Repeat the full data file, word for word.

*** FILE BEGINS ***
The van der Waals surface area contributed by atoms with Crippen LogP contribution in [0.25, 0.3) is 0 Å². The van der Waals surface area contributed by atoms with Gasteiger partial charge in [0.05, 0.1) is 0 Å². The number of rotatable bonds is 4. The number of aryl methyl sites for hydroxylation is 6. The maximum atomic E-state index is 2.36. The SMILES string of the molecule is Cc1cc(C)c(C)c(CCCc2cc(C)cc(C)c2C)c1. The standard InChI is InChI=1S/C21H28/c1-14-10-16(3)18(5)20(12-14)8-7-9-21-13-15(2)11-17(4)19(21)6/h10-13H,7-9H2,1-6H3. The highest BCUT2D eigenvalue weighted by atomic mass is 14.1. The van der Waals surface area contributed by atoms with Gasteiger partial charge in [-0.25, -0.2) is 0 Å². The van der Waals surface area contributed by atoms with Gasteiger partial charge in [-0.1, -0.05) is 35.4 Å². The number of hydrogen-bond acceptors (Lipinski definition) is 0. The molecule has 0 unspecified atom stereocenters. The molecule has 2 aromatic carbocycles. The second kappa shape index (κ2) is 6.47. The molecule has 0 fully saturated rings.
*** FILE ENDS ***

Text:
The van der Waals surface area contributed by atoms with Crippen LogP contribution in [0.25, 0.3) is 0 Å². The van der Waals surface area contributed by atoms with Gasteiger partial charge in [0.05, 0.1) is 0 Å². The number of rotatable bonds is 4. The number of aryl methyl sites for hydroxylation is 6. The maximum atomic E-state index is 2.36. The SMILES string of the molecule is Cc1cc(C)c(C)c(CCCc2cc(C)cc(C)c2C)c1. The standard InChI is InChI=1S/C21H28/c1-14-10-16(3)18(5)20(12-14)8-7-9-21-13-15(2)11-17(4)19(21)6/h10-13H,7-9H2,1-6H3. The highest BCUT2D eigenvalue weighted by atomic mass is 14.1. The van der Waals surface area contributed by atoms with Gasteiger partial charge in [-0.25, -0.2) is 0 Å². The van der Waals surface area contributed by atoms with Gasteiger partial charge in [-0.1, -0.05) is 35.4 Å². The number of hydrogen-bond acceptors (Lipinski definition) is 0. The molecule has 0 unspecified atom stereocenters. The molecule has 2 aromatic carbocycles. The second kappa shape index (κ2) is 6.47. The molecule has 0 fully saturated rings.